1. Your bylaws aren’t that big of a deal. The majority of operators in California are non-profit mutual benefit corporations (“NPMBC”) because a 2008 California State Attorney General memo interpreted Proposition 215 to permit only non-profit entities to “collectively or cooperatively” produce and distribute cannabis medicine by and among qualified patients. Many lawyers (apparently unfamiliar with California’s corporate laws) failed to draft corporate bylaws or provided only boilerplate bylaws for the directors and members to control the entity. A very specific portion of the California corporations code deals with NPMBCs and if your NPMBC does not have proper bylaws in place, its operations will be controlled by statute and you may be legally prohibited from acting on behalf of the entity. What’s even worse though than having no bylaws are boilerplate bylaws that are not followed by the corporation’s directors. I’ve seen bylaws that focus on essentially made-up compliance with Prop. 215. and that ignore every other facet of actually running the NPMBC and I’ve heard multiple times of lawyers who claim that the only reason to have these bylaws at all is to show to the police in an event of a raid. This is obviously a problem when it comes to what happens on wind-up and dissolution, where assets go upon dissolution, how the entity is managed, and who has authority to do what, and these corporations are having to learn this now, in their hour of  need.
  2. Membership voting doesn’t matter. This ties in to having poorly written or no bylaws. Member voting absolutely matters. Most NPMBCs were never told that they vested corporate voting rights in their entire patient membership, which means they cannot do anything without putting it to a vote of their entire collective. We have also seen many NPMBCs set up where their directors vote on day-to-day decisions but all members get to vote about dissolution, dissemination of assets, etc., which is not what you want to see if you want to do a for-profit merger. To make matters even worse, many of these NPMBCs require a vote of their entire membership to amend the bylaws to address these sorts of situations. Some even require this vote be unanimous for anything to happen. Just imagine for a minute finding and getting hundreds of people to vote your way; not going  to happen.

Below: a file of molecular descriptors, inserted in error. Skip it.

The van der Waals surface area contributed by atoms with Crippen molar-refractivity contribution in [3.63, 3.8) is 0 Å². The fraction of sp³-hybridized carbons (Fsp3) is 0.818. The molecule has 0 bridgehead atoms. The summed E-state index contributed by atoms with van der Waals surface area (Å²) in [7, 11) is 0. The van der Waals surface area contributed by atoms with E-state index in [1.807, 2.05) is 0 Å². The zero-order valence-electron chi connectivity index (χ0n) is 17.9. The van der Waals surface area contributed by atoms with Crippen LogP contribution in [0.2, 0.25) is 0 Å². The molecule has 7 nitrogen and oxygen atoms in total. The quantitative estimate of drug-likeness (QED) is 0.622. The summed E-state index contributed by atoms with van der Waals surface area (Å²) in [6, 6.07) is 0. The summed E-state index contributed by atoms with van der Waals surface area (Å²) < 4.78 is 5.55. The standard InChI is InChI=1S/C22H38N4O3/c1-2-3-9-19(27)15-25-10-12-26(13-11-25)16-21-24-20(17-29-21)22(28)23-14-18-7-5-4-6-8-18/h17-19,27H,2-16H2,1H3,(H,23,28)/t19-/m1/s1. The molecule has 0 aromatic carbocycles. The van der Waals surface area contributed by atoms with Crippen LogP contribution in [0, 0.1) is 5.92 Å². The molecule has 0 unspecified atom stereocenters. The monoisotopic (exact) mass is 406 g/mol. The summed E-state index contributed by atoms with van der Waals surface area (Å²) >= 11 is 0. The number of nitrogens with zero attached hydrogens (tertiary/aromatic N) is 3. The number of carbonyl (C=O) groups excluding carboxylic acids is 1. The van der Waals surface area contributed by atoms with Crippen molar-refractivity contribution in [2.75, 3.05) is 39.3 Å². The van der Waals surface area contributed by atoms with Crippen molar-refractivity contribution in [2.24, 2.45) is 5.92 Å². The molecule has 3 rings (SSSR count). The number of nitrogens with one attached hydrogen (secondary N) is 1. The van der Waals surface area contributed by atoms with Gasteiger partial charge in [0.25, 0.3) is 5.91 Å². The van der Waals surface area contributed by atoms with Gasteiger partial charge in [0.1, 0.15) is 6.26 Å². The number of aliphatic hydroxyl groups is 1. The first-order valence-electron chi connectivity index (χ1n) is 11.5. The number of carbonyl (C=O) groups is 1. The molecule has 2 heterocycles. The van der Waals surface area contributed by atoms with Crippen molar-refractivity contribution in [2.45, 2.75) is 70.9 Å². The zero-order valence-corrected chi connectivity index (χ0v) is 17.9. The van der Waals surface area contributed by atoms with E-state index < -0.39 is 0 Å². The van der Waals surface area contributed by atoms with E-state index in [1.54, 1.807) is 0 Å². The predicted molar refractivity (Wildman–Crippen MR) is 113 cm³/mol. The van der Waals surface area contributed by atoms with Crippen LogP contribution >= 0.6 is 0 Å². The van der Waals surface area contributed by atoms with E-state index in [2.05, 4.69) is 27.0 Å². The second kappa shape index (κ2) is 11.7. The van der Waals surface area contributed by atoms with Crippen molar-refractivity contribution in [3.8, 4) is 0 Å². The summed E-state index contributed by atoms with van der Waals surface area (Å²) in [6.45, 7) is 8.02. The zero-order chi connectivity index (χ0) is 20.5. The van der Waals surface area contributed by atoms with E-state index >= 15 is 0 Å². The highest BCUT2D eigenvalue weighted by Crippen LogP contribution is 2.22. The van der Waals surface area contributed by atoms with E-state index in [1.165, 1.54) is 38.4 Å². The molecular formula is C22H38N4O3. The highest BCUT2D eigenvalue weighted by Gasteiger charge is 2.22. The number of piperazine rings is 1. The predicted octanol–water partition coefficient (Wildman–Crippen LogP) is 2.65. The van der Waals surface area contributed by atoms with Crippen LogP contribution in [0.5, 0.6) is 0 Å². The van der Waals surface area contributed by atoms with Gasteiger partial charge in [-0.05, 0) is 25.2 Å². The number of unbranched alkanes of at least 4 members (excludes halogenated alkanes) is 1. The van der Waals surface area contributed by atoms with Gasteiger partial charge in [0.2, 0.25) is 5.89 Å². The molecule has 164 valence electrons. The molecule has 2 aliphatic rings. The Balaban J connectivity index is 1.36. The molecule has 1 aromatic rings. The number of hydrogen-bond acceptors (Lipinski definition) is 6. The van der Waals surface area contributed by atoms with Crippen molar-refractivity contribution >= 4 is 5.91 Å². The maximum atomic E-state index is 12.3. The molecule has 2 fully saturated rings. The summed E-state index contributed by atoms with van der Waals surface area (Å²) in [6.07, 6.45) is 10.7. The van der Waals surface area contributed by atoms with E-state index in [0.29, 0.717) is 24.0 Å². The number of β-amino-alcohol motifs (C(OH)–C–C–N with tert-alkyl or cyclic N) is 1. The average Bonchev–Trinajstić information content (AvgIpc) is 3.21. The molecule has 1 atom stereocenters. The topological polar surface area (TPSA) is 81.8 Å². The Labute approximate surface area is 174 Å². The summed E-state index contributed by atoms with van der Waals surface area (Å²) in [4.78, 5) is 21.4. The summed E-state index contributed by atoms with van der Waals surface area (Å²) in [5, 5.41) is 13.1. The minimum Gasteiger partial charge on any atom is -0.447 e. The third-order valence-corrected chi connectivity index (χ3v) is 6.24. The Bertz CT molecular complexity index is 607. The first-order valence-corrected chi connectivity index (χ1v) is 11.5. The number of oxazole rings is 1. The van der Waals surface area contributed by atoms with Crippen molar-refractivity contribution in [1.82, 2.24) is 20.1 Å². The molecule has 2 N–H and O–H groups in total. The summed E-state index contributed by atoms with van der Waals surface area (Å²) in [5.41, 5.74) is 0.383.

3. The IRS won’t care about relationships between collectives and their management companies. Some lawyers told collective operators to start a parallel management company along with their NPMBC so that they could get bank accounts, run payroll, and provide various “management services” to the NPMBC. Their real plan though was to strip out cash from the NPMBC (which can’t otherwise make a profit).  Unfortunately, astoundingly few of these lawyers gave a thought to how the IRS would view all this for income tax purposes. Fast forward just a bit and we now have the IRS applying Section 280e to these management companies that are managed or controlled by the same people who sit on the board of the NPMBC. In many instances, the IRS sees these as “designed to hide” relationships set up as a front set up to allow those who control the NPMBC to get paid large amounts. And no surprise, the IRS is not liking what it is seeing.